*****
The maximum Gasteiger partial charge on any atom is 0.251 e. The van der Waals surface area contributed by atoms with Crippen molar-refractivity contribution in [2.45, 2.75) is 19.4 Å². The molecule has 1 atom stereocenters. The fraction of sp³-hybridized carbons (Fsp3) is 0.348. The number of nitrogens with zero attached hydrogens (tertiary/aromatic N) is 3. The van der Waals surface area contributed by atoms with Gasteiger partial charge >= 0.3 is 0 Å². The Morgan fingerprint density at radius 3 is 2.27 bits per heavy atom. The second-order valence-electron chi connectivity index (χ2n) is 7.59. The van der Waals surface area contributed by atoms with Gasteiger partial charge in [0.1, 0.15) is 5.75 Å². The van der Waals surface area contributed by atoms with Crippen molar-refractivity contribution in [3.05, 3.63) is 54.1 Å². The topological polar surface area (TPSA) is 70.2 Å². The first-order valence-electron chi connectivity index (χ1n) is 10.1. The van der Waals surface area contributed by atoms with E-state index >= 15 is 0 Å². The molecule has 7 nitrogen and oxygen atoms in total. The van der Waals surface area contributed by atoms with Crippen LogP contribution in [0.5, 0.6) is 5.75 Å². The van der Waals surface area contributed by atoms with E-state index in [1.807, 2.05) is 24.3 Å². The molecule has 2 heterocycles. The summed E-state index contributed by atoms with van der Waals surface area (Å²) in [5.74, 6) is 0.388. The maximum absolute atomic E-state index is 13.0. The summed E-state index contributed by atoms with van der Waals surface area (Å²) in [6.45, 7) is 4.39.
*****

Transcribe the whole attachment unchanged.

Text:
The maximum Gasteiger partial charge on any atom is 0.251 e. The van der Waals surface area contributed by atoms with Crippen molar-refractivity contribution in [2.45, 2.75) is 19.4 Å². The molecule has 1 atom stereocenters. The fraction of sp³-hybridized carbons (Fsp3) is 0.348. The number of nitrogens with zero attached hydrogens (tertiary/aromatic N) is 3. The van der Waals surface area contributed by atoms with Gasteiger partial charge >= 0.3 is 0 Å². The Morgan fingerprint density at radius 3 is 2.27 bits per heavy atom. The second-order valence-electron chi connectivity index (χ2n) is 7.59. The van der Waals surface area contributed by atoms with Gasteiger partial charge in [0.1, 0.15) is 5.75 Å². The van der Waals surface area contributed by atoms with Crippen molar-refractivity contribution in [3.05, 3.63) is 54.1 Å². The topological polar surface area (TPSA) is 70.2 Å². The first-order valence-electron chi connectivity index (χ1n) is 10.1. The van der Waals surface area contributed by atoms with E-state index >= 15 is 0 Å². The molecule has 7 nitrogen and oxygen atoms in total. The van der Waals surface area contributed by atoms with Crippen LogP contribution in [0.5, 0.6) is 5.75 Å². The van der Waals surface area contributed by atoms with E-state index in [1.807, 2.05) is 24.3 Å². The molecule has 2 heterocycles. The summed E-state index contributed by atoms with van der Waals surface area (Å²) in [5.74, 6) is 0.388. The maximum absolute atomic E-state index is 13.0. The summed E-state index contributed by atoms with van der Waals surface area (Å²) in [6.45, 7) is 4.39.